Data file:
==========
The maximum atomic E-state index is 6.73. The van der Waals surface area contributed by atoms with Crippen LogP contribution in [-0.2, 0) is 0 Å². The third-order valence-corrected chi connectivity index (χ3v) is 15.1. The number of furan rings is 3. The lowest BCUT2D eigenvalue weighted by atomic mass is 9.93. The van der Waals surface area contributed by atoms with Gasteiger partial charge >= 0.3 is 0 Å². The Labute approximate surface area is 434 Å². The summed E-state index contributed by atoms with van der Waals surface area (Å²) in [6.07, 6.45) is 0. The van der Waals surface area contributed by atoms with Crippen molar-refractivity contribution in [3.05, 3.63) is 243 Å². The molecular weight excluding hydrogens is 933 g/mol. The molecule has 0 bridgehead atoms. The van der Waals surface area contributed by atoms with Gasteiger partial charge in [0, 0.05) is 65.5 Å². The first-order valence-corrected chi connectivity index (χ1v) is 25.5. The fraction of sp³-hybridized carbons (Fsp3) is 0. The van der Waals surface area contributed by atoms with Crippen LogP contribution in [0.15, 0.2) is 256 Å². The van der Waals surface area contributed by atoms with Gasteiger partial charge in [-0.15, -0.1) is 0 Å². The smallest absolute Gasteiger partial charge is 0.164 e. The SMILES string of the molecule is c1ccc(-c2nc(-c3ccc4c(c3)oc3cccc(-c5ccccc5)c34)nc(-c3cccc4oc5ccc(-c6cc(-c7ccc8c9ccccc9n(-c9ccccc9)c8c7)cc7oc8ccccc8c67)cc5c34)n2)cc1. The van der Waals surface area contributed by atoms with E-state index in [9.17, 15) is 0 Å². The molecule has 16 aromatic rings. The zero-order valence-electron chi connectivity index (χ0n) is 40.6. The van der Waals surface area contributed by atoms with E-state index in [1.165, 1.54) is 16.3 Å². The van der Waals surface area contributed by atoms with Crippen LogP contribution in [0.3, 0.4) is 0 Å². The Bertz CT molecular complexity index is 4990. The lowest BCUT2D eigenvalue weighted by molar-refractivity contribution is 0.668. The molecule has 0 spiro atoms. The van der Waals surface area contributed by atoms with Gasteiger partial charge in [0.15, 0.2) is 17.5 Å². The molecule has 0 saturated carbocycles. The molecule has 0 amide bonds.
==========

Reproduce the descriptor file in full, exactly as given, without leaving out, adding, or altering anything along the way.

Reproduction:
The maximum atomic E-state index is 6.73. The van der Waals surface area contributed by atoms with Crippen LogP contribution in [-0.2, 0) is 0 Å². The third-order valence-corrected chi connectivity index (χ3v) is 15.1. The number of furan rings is 3. The lowest BCUT2D eigenvalue weighted by atomic mass is 9.93. The van der Waals surface area contributed by atoms with Gasteiger partial charge >= 0.3 is 0 Å². The Labute approximate surface area is 434 Å². The summed E-state index contributed by atoms with van der Waals surface area (Å²) in [6.07, 6.45) is 0. The van der Waals surface area contributed by atoms with Crippen molar-refractivity contribution in [3.05, 3.63) is 243 Å². The molecular weight excluding hydrogens is 933 g/mol. The molecule has 0 bridgehead atoms. The van der Waals surface area contributed by atoms with Gasteiger partial charge in [0, 0.05) is 65.5 Å². The first-order valence-corrected chi connectivity index (χ1v) is 25.5. The fraction of sp³-hybridized carbons (Fsp3) is 0. The van der Waals surface area contributed by atoms with Crippen LogP contribution in [0.15, 0.2) is 256 Å². The van der Waals surface area contributed by atoms with Gasteiger partial charge in [-0.15, -0.1) is 0 Å². The smallest absolute Gasteiger partial charge is 0.164 e. The SMILES string of the molecule is c1ccc(-c2nc(-c3ccc4c(c3)oc3cccc(-c5ccccc5)c34)nc(-c3cccc4oc5ccc(-c6cc(-c7ccc8c9ccccc9n(-c9ccccc9)c8c7)cc7oc8ccccc8c67)cc5c34)n2)cc1. The van der Waals surface area contributed by atoms with E-state index in [9.17, 15) is 0 Å². The molecule has 16 aromatic rings. The zero-order valence-electron chi connectivity index (χ0n) is 40.6. The van der Waals surface area contributed by atoms with E-state index in [1.165, 1.54) is 16.3 Å². The van der Waals surface area contributed by atoms with Crippen LogP contribution in [0.3, 0.4) is 0 Å². The Bertz CT molecular complexity index is 4990. The lowest BCUT2D eigenvalue weighted by molar-refractivity contribution is 0.668. The molecule has 0 spiro atoms. The van der Waals surface area contributed by atoms with Gasteiger partial charge in [0.15, 0.2) is 17.5 Å². The molecule has 0 saturated carbocycles. The molecule has 0 amide bonds.